In reference perhaps especially to Gen 1:6, do any other ancient cosmogonies (creation myths) sufficiently resemble that of Genesis 1 as to be a plausible inspiration of it?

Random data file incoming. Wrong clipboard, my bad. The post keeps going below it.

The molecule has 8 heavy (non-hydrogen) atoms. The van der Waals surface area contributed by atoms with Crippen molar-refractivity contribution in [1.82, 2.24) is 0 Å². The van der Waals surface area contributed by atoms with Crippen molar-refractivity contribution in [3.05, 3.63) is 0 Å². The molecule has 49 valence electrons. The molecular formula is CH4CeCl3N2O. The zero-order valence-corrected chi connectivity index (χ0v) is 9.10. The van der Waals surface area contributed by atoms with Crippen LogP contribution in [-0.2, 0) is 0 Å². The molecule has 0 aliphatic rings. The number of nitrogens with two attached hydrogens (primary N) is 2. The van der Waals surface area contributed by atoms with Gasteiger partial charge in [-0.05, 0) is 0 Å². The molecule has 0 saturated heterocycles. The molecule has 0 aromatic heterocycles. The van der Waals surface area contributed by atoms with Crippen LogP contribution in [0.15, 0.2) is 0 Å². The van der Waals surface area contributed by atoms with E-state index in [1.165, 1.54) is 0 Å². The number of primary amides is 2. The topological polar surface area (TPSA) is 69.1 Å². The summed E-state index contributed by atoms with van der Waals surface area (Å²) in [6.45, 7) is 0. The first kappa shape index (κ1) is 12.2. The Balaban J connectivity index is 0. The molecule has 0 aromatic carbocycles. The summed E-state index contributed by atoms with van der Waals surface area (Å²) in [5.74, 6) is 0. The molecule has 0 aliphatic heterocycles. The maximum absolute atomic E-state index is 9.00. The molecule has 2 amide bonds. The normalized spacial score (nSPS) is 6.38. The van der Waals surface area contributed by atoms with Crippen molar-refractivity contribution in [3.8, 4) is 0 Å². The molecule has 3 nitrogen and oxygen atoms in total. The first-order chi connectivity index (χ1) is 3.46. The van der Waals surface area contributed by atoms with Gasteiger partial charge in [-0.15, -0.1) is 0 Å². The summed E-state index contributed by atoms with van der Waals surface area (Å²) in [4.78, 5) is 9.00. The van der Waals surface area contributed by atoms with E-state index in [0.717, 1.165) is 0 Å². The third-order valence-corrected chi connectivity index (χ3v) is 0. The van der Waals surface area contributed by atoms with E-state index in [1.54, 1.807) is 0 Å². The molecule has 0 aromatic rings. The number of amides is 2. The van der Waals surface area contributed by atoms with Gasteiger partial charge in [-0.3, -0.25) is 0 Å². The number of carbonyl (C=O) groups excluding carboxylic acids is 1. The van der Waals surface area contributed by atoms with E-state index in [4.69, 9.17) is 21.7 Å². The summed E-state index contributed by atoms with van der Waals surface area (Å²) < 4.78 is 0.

Or might they have a common source, anyway? The short answer is that other contemporaneous ancient cosmogonies—Egyptian, Sumerian, and Assyrian—all have enough and striking elements in common with the Genesis account that it is unlikely that they are utterly independent and unrelated. Just for example, one pagan god is said to plan and then speak certain things into existence. In another, the “Enuma Elish” myth of the ancient Babylonians, following a long and complicated back-story, it is a created god, Marduk, who becomes king of the universe and leader of the divine assembly, by defeating the goddess of salt water, Tiamat, which he divides (as some would say God does in 1:6). And the Egyptian god Atun is said to be the original and supreme god, and to have gotten the creation started. But he is by no means the only god, and there are many very important differences. Probably, there was one original tradition, which the Hebrew account gets most correct, being most sensible and being connected with a tradition deeply imbued with other qualities that compel belief.